Pat Burns is dead. That was announced at around 11:00 AM Friday. Pat Burns isn’t dead. That announcement came around noon.

Pat Burns

Former NHL head coach Pat Burns must have been shocked to learn that, according to TSN, he'd passed away

What the heck is going on? How did Pat Burns feel? Why was everyone so hell-bent on being the very first Canadian sports media outlet to announce Pat Burns’ demise? That’s easy. It’s because the narrow-thinking, myopic individuals who inhabit sports directors’ and executive producers’ offices across this nation think that the most important thing in sports television these days is to get it first – no matter what “it” is. And, until that ridiculous train of thought is broken, we’re going to have to endure more and more of exactly what happened Friday.

And I can tell you firsthand where this garbage began. About a decade ago, as the internet was just emerging as a way to provide more information to the sports-loving public, covering NHL trade deadline day became the flavour-of-the-month. That’s because, in October 1998, CTV Sportsnet (now Rogers Sportsnet) was born. That meant TSN, who had ruled the roost for about fifteen years, would suddenly have a direct competitor. Competition, to the suits who sit in the offices, means one thing: We have to be faster. “Better” never comes up in any discussion with any executive. Ever. Just faster.

In March 1999, Sportsnet was poised to wade into its first trade deadline day coverage, and I was handed the job of getting it all on the air. We had a reporter in each Canadian city. Darren Dreger, Greg Millen and Nick Kypreos on our desk, and Christine Simpson at Air Canada Centre in Toronto. We were given one directive, and it was not to have a great show. It was to beat TSN. Beat them to everything. Beat them to small trades. Beat them to large trades. Beat them with analysis. Beat them with speculation. Just beat them.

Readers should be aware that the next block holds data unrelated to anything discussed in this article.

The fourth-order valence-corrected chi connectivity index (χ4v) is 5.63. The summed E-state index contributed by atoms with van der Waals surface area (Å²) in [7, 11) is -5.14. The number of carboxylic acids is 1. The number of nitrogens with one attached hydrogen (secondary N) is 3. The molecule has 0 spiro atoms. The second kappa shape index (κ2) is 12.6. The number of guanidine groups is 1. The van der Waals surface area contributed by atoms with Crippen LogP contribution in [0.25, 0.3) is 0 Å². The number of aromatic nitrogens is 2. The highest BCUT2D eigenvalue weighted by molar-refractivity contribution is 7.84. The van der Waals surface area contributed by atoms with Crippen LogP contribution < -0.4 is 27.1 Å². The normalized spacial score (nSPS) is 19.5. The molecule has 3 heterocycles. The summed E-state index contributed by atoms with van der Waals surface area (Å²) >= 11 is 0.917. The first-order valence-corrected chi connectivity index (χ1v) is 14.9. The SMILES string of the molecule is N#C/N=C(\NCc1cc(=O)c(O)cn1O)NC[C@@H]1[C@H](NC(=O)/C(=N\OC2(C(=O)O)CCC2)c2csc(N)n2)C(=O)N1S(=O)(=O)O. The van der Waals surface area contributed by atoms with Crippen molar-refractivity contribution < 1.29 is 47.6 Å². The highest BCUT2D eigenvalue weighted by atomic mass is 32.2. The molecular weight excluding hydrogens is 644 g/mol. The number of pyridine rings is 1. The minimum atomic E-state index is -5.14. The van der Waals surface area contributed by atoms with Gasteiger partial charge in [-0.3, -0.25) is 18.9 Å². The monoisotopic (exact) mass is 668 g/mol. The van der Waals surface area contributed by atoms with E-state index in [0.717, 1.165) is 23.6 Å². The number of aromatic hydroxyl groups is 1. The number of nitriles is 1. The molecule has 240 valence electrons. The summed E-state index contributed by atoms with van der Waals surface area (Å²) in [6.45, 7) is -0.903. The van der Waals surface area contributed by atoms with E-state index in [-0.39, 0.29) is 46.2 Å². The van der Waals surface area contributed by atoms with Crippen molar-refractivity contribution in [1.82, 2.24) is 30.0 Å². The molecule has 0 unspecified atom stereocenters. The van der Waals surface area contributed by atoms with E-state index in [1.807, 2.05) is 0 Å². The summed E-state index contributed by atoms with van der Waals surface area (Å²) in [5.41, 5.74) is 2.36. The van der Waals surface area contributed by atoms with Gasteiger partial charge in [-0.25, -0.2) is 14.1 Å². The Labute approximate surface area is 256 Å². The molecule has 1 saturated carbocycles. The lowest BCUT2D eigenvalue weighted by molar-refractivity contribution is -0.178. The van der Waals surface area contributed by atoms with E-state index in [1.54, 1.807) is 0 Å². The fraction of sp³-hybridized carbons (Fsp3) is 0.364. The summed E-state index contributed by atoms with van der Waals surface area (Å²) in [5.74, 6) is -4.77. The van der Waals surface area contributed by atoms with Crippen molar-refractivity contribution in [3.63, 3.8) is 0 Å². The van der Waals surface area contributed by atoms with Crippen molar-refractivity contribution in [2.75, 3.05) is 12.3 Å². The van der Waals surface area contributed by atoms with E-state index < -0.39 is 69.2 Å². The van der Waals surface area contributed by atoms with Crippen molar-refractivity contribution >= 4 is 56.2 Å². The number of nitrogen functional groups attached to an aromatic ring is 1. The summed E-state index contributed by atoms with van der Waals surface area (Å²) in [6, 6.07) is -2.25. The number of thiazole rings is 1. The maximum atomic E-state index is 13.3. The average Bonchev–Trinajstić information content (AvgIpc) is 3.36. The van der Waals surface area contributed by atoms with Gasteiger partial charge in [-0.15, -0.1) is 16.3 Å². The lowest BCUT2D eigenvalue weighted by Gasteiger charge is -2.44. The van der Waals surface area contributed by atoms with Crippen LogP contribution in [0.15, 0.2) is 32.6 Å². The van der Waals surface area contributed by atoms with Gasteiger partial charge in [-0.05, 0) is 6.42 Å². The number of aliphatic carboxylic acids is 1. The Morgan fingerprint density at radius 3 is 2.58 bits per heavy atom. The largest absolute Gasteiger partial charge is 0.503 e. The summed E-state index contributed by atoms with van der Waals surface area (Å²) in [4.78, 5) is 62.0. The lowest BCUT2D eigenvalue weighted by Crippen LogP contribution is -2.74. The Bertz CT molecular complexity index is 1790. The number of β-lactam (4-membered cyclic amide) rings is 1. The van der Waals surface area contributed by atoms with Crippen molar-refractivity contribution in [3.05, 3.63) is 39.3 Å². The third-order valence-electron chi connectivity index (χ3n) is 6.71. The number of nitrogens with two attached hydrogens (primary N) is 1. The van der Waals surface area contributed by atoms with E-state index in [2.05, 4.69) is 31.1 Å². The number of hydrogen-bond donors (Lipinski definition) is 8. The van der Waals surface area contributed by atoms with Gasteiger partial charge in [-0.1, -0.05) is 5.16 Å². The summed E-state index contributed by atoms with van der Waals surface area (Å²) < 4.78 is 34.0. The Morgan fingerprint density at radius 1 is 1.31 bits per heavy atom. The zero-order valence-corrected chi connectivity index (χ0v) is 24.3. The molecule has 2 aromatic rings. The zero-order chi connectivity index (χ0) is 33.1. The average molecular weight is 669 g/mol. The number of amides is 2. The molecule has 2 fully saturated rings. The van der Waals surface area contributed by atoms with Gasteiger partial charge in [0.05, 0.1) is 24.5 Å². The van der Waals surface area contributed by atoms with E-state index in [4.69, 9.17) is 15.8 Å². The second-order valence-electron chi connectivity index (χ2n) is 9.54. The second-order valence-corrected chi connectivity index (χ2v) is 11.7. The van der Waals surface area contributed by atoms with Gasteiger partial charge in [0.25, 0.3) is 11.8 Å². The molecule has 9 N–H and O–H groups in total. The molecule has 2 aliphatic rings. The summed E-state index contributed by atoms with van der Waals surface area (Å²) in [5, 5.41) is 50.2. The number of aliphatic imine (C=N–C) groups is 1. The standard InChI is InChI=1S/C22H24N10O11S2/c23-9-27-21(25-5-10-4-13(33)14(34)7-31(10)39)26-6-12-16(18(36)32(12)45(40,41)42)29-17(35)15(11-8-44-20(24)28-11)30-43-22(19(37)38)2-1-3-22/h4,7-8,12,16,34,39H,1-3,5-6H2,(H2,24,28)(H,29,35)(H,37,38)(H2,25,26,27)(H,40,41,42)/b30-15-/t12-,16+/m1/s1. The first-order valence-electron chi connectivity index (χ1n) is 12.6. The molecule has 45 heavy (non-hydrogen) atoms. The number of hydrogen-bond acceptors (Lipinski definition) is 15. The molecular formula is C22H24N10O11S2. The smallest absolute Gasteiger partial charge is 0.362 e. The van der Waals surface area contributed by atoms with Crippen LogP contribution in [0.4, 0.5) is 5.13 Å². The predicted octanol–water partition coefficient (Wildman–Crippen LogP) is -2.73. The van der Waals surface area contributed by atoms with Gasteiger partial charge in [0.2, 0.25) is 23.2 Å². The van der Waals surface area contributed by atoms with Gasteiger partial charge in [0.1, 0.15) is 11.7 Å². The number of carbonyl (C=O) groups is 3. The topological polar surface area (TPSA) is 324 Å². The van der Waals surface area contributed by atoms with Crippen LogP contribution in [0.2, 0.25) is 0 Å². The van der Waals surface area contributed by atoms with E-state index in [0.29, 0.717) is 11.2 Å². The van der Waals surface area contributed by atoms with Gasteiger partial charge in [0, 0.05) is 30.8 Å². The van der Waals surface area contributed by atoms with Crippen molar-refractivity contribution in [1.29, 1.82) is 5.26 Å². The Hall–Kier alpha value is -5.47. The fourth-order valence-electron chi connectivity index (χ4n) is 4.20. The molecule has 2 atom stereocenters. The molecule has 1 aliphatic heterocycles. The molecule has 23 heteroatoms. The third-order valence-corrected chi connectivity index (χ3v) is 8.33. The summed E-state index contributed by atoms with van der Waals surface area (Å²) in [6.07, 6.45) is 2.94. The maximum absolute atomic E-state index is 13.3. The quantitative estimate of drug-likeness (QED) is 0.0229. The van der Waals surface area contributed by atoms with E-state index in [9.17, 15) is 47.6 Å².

Bryan Berard

The prognosis following Maple Leafs' defenceman Bryan Berard's horrific 2000 eye injury added to the intensity of trade deadline day

I don’t think we did beat TSN that day – we certainly didn’t in the ratings – but there was lots of back-slapping and hand-jerking after we went off the air. The next year, 2000, things went nuts. Not only did we have about twice as many reporters/anchors working on the show, but trade deadline day just happened to occur on the same day that Brian Berard’s doctor was going to finally speak to the media. Berard, you may recall, suffered a severe eye injury on March 11, 2000. We spent the day flying back and forth between deadline updates and doctor updates. At one point, the pressure to be one step ahead of TSN got so intense in the control room that I had to ask our verbose executive producer to please leave. And I may not have used the word “please.”

The next year, with a set the size of the Starship Enterprise (that was the set’s nickname), we matched TSN’s numbers. In 2002, with a 10×20 big-screen behind our in-studio commentators, we surpassed TSN. There was shouting and cheering and more than a few adult beverages consumed. But, over those four years, never once did the phrase “Let’s be better than they are” leave anyone’s lips. It was always, “We gotta beat those so-and-so’s.” Our shows were miles and miles more entertaining and engaging than TSN’s, but no one wearing a Sportsnet suit and tie cared.

As long as that “must have it first” mentality exists, events like Friday’s Pat Burns fiasco will continue to flourish. So don’t blame tweeters or bloggers. Point the finger squarely at the big network sports media outlets. They’re the minds who drive the bus.

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